Patellofemoral Instability and Dislocation
The knee can be divided into three compartments: patellofemoral, medial and lateral compartment. The patellofemoral compartment is the compartment in the front of the knee between the knee cap and thigh bone. The medial compartment is the area on the inside portion of the knee, and the lateral compartment is the area on the outside portion of the knee joint. Patellofemoral instability means that the patella (kneecap) moves out of its normal pattern of alignment. This malalignment can damage the underlying soft structures such as muscles and ligaments that hold the knee in place.
Patella (knee cap) is a protective bone attached to the quadriceps muscles of the thigh by quadriceps tendon. Patella attaches with the femur bone and forms a patellofemoral joint. Patella is protected by a ligament which secures the kneecap from gliding out and is called as medial patellofemoral ligament (MPFL).
What is patellofemoral instability and dislocation?
Patellofemoral instability can be caused because of variations in the shape of the patella or its trochlear groove as the knee bends and straightens. Normally, the patella moves up and down within the trochlear groove when the knee is bent or straightened. Patellofemoral instability occurs when the patella moves either partially (subluxation) or completely (dislocation) out of the trochlear groove.
Patellar (knee cap) instability results from one or more dislocations or partial dislocations (subluxations). Patella is the small piece of bone in front of the knee that slides up and down the femoral groove (groove in the femur bone) during bending and stretching movements. The ligaments on the inner and outer sides of patella hold it in the femoral groove and avoid dislocation of patella from the groove.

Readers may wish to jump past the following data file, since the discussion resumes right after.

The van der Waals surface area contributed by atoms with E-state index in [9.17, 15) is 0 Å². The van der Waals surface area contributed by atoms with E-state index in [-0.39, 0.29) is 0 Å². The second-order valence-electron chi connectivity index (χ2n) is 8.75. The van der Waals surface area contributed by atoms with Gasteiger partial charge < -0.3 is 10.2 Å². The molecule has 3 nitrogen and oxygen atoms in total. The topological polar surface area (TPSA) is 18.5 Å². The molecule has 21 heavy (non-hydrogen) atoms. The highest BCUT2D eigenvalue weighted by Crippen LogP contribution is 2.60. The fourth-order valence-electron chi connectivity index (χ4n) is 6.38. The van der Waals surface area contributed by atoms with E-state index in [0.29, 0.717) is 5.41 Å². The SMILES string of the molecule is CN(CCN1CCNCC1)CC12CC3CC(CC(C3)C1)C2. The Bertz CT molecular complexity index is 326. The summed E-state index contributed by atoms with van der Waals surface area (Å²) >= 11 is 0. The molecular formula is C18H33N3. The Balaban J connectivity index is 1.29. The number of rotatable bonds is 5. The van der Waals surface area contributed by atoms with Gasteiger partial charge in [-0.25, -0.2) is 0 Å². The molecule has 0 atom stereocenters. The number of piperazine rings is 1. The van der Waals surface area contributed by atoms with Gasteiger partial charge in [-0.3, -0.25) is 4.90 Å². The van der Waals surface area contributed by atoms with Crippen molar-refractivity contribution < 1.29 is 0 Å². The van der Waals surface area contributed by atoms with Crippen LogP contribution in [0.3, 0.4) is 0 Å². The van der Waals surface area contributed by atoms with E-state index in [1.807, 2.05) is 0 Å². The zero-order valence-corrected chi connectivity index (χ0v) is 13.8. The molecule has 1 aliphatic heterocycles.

Any damage to these ligaments may cause patella to slip out of the groove either partially (subluxation) or completely (dislocation). This misalignment can damage the underlying soft structures such as muscles and ligaments that hold the knee cap in place. Once damaged, these soft structures are unable to keep the patella (knee cap) in position. Repeated subluxation or dislocation makes the knee unstable and the condition is called as knee instability.
Dislocation of the patella occurs when the patella moves out of the patellofemoral groove, (called as trochlea) onto a bony head of the femur. If the knee cap partially comes out of the groove, it is called as subluxation and if the kneecap completely comes out, it is called as dislocation. Patella dislocation is commonly observed in young athletes between 15 and 20 years and commonly affects women because of the wider pelvis creates lateral pull on the patella.
What causes the patella to dislocate?